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Drought-crazed utopia flushes away common sense

February 15. 2017 1:02PM

JoJo Boyle portrays Little Sally and Zahary Gottschall is Officer Lockstock in Dartmouth Department of Theatre's production of “Urinetown.” (Josh Renaud)

HANOVER — Dartmouth Department of Theatre serves up a send-up of greed, political movements, love and musicals in a future where water is worth its weight in gold.

A 25-member cast will sing, dance, pun and romance its way through its production of the Tony Award-winning “Urinetown” Friday through Feb. 26 in The Moore Theater of the Hopkins Center for the Arts.

The story of a drought-crazed dystopia in which a malevolent company profits from one of humanity’s basic needs began in the mind of actor/playwright Greg Kotis when, in the mid-1990s, he took an ill-financed trip to Paris during which the city’s pay-per-use toilets were a strain on his meager means.

Back in the States, he shared an idea for a new show with theater friend Mark Hollmann. Deciding to self-produce a production, they got the show accepted to the New York Fringe Festival in 1999.

From the standing ovation opening night, the show became a runaway hit, its popularity moving it first to Off-Broadway, where it won an Obie, and then to almost 1,000 shows on Broadway and multiple Tony wins.

The story centers on a longterm drought, and heartless corporate control of dwindling water resources mean common citizens must pay increasingly steep fees to relieve themselves in sanctioned facilities.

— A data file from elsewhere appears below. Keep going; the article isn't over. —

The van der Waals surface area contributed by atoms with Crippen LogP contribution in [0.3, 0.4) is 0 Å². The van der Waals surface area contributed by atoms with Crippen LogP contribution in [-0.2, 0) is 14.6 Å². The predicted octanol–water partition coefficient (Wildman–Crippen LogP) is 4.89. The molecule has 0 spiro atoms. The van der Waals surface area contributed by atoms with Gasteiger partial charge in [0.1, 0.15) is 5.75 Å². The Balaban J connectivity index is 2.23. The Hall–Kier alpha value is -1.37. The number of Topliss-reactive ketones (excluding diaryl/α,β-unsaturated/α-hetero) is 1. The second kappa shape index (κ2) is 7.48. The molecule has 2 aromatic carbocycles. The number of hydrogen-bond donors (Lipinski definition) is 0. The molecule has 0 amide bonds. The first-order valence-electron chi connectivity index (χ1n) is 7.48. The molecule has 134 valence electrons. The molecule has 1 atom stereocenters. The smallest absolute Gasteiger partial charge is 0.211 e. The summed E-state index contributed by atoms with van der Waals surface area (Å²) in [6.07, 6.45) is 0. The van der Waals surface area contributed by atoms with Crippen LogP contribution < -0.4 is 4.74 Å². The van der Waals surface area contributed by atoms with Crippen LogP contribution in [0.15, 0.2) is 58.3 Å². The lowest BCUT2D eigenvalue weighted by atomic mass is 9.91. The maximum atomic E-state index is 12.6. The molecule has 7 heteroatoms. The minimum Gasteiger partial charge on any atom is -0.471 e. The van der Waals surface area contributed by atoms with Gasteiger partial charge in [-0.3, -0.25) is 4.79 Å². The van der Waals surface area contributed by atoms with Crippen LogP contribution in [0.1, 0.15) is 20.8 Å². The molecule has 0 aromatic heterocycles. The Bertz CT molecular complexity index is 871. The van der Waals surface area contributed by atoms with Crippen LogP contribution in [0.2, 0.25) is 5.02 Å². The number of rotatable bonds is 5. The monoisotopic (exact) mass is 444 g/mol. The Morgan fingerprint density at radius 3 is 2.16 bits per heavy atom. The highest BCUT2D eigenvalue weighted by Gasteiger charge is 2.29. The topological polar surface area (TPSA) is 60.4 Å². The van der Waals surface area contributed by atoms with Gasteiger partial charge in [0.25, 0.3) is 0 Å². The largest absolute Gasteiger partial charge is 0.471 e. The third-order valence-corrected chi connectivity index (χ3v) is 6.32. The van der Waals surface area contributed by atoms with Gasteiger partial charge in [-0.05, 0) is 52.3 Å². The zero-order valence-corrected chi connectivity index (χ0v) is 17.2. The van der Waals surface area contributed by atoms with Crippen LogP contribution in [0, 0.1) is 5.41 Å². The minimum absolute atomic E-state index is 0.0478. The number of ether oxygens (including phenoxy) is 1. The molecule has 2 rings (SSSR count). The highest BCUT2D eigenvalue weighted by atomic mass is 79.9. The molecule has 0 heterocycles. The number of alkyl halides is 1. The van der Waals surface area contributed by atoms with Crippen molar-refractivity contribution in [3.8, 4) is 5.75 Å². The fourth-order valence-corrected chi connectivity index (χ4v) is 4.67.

Along the way, the characters make witty, self-aware commentary on the conventions of musical theater and hilariously skewer the genre with numbers reminiscent of “Les Miserables,” “West Side Story,” “Fiddler on the Roof” and “Threepenny Opera.”

Director Jamie Horton, a Dartmouth theater professor and actor, likes how the satirical treatment still manages to deal with substantial issues. It’s unabashedly entertaining but also profound.

“That opposition is what makes it the kind of work it is,” he said.

In program notes, he elaborated: “I have loved this musical since I first saw it in 2003, because of the boldness of the questions it asks, certainly, but even more so because of the brilliance of its form — its wit, its sense of humor about itself, its biting, entirely modern, no-holds-barred approach.”

In addition to a production team of faculty and visiting theater artists, Dartmouth senior Julie Solomon is serving as associate scenic designer.

In conjunction with Dartmouth’s staging of the show, a panel discussion titled “Our Dystopian Moment: 2017 and the Politics of Urinetown” will take place at 4:30 p.m. Tuesday, Feb. 21.

Shows are at 8 p.m. Friday and Saturday and 2 p.m. Sunday. It then continues at 8 p.m. Thursday through Saturday, Feb. 23-25, and 2 p.m. Sunday, Feb. 26.

Tickets are $15, with a $5 discount for youth.

For information, visit hop.dartmouth.edu or call 646-2422.


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